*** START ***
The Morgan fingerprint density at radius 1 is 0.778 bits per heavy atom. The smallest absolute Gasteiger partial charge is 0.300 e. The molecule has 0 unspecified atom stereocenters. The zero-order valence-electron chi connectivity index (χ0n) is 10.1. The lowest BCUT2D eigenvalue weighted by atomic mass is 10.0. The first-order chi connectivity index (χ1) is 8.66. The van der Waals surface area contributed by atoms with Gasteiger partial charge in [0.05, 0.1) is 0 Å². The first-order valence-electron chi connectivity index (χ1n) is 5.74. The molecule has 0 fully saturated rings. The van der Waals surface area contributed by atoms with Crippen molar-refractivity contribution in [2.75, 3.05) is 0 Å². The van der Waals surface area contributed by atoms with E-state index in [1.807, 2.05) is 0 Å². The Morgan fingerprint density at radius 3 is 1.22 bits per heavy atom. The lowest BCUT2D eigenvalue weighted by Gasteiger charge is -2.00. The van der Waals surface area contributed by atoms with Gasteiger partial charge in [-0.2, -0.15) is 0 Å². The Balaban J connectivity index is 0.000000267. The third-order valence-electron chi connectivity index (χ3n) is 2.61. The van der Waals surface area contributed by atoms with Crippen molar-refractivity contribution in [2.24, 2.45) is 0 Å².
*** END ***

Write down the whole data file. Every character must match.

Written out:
The Morgan fingerprint density at radius 1 is 0.778 bits per heavy atom. The smallest absolute Gasteiger partial charge is 0.300 e. The molecule has 0 unspecified atom stereocenters. The zero-order valence-electron chi connectivity index (χ0n) is 10.1. The lowest BCUT2D eigenvalue weighted by atomic mass is 10.0. The first-order chi connectivity index (χ1) is 8.66. The van der Waals surface area contributed by atoms with Gasteiger partial charge in [0.05, 0.1) is 0 Å². The first-order valence-electron chi connectivity index (χ1n) is 5.74. The molecule has 0 fully saturated rings. The van der Waals surface area contributed by atoms with Crippen molar-refractivity contribution in [2.75, 3.05) is 0 Å². The van der Waals surface area contributed by atoms with E-state index in [1.807, 2.05) is 0 Å². The Morgan fingerprint density at radius 3 is 1.22 bits per heavy atom. The lowest BCUT2D eigenvalue weighted by Gasteiger charge is -2.00. The van der Waals surface area contributed by atoms with Gasteiger partial charge in [-0.2, -0.15) is 0 Å². The Balaban J connectivity index is 0.000000267. The third-order valence-electron chi connectivity index (χ3n) is 2.61. The van der Waals surface area contributed by atoms with Crippen molar-refractivity contribution in [2.24, 2.45) is 0 Å².